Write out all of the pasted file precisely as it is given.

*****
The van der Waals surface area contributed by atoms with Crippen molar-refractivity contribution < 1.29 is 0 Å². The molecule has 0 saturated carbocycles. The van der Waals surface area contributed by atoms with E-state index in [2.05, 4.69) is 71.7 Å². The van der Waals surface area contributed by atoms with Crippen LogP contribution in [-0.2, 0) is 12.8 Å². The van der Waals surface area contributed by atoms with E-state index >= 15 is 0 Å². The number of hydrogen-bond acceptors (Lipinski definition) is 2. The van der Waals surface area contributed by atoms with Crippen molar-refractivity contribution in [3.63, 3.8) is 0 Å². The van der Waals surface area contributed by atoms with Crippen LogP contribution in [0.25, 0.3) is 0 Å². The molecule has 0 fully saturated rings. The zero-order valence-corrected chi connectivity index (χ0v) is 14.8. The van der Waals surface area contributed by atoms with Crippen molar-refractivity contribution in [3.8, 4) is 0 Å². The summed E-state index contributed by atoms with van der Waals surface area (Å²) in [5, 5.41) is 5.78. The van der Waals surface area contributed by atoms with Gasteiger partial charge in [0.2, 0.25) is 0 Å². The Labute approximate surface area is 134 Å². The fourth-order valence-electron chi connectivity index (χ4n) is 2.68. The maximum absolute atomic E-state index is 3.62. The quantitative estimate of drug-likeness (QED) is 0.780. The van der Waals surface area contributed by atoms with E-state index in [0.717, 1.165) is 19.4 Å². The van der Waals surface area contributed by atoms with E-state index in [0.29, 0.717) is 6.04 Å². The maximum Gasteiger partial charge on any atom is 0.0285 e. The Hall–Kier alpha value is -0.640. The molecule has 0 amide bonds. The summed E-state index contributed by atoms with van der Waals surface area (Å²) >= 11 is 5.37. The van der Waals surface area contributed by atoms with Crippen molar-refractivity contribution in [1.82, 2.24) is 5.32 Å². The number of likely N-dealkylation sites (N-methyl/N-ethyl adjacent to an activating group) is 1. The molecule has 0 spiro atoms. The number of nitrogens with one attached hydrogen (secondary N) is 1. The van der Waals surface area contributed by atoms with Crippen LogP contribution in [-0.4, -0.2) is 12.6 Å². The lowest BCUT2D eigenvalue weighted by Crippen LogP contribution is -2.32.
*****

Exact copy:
The van der Waals surface area contributed by atoms with Crippen molar-refractivity contribution < 1.29 is 0 Å². The molecule has 0 saturated carbocycles. The van der Waals surface area contributed by atoms with E-state index in [2.05, 4.69) is 71.7 Å². The van der Waals surface area contributed by atoms with Crippen LogP contribution in [-0.2, 0) is 12.8 Å². The van der Waals surface area contributed by atoms with E-state index >= 15 is 0 Å². The number of hydrogen-bond acceptors (Lipinski definition) is 2. The van der Waals surface area contributed by atoms with Crippen molar-refractivity contribution in [3.63, 3.8) is 0 Å². The van der Waals surface area contributed by atoms with Crippen LogP contribution in [0.25, 0.3) is 0 Å². The molecule has 0 fully saturated rings. The zero-order valence-corrected chi connectivity index (χ0v) is 14.8. The van der Waals surface area contributed by atoms with Crippen molar-refractivity contribution in [3.8, 4) is 0 Å². The summed E-state index contributed by atoms with van der Waals surface area (Å²) in [5, 5.41) is 5.78. The van der Waals surface area contributed by atoms with Gasteiger partial charge in [0.2, 0.25) is 0 Å². The Labute approximate surface area is 134 Å². The fourth-order valence-electron chi connectivity index (χ4n) is 2.68. The maximum absolute atomic E-state index is 3.62. The quantitative estimate of drug-likeness (QED) is 0.780. The van der Waals surface area contributed by atoms with E-state index in [0.717, 1.165) is 19.4 Å². The van der Waals surface area contributed by atoms with E-state index in [0.29, 0.717) is 6.04 Å². The maximum Gasteiger partial charge on any atom is 0.0285 e. The Hall–Kier alpha value is -0.640. The molecule has 0 amide bonds. The summed E-state index contributed by atoms with van der Waals surface area (Å²) >= 11 is 5.37. The van der Waals surface area contributed by atoms with Crippen molar-refractivity contribution in [1.82, 2.24) is 5.32 Å². The number of likely N-dealkylation sites (N-methyl/N-ethyl adjacent to an activating group) is 1. The molecule has 0 spiro atoms. The number of nitrogens with one attached hydrogen (secondary N) is 1. The van der Waals surface area contributed by atoms with Crippen LogP contribution in [-0.4, -0.2) is 12.6 Å². The lowest BCUT2D eigenvalue weighted by Crippen LogP contribution is -2.32.